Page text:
With a little help from his friends, Walter Brower (hidden by the ECOR) moves the system away from the ocean’s edge as an early September storm pounds away at the beach.
With a little help from his friends, Walter Brower (hidden by the ECOR) moves the system away from the ocean’s edge as an early September storm pounds away at the beach.

On a stormy Friday evening in early September, Walter Brower received an urgent message:

“Beach erosion very close to ECOR Point.”

Brower is the local facility manager for ARM’s North Slope of Alaska site in Barrow. His duties extend to Point Barrow at the coastline of the Arctic Ocean, where ARM operates an eddy correlation flux measurement system, or ECOR. Every thirty minutes, this system obtains measurements of wind, heat, and carbon dioxide.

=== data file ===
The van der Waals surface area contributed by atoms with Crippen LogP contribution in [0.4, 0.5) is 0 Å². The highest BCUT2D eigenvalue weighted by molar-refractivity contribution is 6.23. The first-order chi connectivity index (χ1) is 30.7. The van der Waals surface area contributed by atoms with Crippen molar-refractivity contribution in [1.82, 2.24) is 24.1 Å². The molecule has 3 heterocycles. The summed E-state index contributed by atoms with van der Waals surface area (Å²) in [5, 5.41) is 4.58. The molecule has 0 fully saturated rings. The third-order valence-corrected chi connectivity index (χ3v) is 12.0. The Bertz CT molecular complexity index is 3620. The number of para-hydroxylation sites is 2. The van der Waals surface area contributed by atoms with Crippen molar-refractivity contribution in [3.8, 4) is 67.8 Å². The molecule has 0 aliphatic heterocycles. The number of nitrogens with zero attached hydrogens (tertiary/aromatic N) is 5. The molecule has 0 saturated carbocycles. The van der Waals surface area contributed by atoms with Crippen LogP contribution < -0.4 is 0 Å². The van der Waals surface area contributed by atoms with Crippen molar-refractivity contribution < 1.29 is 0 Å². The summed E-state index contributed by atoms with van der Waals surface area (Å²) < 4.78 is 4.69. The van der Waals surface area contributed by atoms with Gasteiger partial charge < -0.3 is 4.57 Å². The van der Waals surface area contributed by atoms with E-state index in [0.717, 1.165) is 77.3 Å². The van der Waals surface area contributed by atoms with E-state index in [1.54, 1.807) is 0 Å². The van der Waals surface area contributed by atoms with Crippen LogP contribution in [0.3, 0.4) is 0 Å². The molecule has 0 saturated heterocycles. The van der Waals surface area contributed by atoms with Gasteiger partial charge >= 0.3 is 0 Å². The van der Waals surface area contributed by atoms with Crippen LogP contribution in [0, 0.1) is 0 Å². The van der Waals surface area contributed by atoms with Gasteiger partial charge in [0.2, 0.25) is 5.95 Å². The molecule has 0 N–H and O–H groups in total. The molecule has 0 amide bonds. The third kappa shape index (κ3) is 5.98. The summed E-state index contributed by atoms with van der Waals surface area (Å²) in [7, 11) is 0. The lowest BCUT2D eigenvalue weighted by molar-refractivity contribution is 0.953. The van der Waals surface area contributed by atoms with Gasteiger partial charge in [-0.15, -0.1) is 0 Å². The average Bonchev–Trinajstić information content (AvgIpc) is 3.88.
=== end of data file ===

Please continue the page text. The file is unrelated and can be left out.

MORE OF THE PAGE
Hoping for the best but expecting the worst, Brower immediately called for backup and trekked out to the site. There, he found the instrument’s sand bag anchors about two feet from the bank. When help arrived a few minutes later, they immediately rigged up and pulled the entire ECOR tower and battery/solar panel away from the water, relocating the complete system about 35 feet from the edge. Jeff Zirzow, Barrow site technical operations manager from Sandia National Laboratories, estimates beach erosion at Barrow Point this year at about 70 feet, plus or minus 10 feet.

Typically, fall storms in the Barrow area occur later in September and into October, and are not so severe that beach erosion is an immediate threat. Thanks to quick action of Brower and his team, the ECOR was safely resituated to take advantage of the remaining few weeks of residual solar power. The instrument will stay in storage during the dark Arctic winter.